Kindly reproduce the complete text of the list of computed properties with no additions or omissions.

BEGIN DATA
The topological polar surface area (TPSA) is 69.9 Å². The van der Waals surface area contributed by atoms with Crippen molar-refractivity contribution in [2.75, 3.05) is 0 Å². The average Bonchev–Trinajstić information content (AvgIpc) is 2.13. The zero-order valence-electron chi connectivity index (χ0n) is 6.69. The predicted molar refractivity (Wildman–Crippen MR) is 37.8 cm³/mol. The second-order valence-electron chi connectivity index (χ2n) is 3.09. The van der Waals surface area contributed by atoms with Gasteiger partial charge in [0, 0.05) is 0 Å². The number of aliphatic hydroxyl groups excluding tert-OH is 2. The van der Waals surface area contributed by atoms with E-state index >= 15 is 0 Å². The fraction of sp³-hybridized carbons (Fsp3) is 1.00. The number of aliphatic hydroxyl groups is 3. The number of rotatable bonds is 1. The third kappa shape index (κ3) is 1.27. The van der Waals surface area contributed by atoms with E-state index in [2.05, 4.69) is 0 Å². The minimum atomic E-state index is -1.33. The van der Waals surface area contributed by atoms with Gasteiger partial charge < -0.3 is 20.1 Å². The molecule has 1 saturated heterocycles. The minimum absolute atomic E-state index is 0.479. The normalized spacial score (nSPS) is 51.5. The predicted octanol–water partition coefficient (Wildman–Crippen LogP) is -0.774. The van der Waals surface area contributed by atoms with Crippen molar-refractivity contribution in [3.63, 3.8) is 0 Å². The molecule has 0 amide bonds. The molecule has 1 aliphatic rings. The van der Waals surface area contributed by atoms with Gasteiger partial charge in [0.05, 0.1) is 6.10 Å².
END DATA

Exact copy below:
The topological polar surface area (TPSA) is 69.9 Å². The van der Waals surface area contributed by atoms with Crippen molar-refractivity contribution in [2.75, 3.05) is 0 Å². The average Bonchev–Trinajstić information content (AvgIpc) is 2.13. The zero-order valence-electron chi connectivity index (χ0n) is 6.69. The predicted molar refractivity (Wildman–Crippen MR) is 37.8 cm³/mol. The second-order valence-electron chi connectivity index (χ2n) is 3.09. The van der Waals surface area contributed by atoms with Gasteiger partial charge in [0, 0.05) is 0 Å². The number of aliphatic hydroxyl groups excluding tert-OH is 2. The van der Waals surface area contributed by atoms with E-state index >= 15 is 0 Å². The fraction of sp³-hybridized carbons (Fsp3) is 1.00. The number of aliphatic hydroxyl groups is 3. The number of rotatable bonds is 1. The third kappa shape index (κ3) is 1.27. The van der Waals surface area contributed by atoms with E-state index in [2.05, 4.69) is 0 Å². The minimum atomic E-state index is -1.33. The van der Waals surface area contributed by atoms with Gasteiger partial charge < -0.3 is 20.1 Å². The molecule has 1 saturated heterocycles. The minimum absolute atomic E-state index is 0.479. The normalized spacial score (nSPS) is 51.5. The predicted octanol–water partition coefficient (Wildman–Crippen LogP) is -0.774. The van der Waals surface area contributed by atoms with Crippen molar-refractivity contribution in [3.63, 3.8) is 0 Å². The molecule has 0 amide bonds. The molecule has 1 aliphatic rings. The van der Waals surface area contributed by atoms with Gasteiger partial charge in [0.05, 0.1) is 6.10 Å².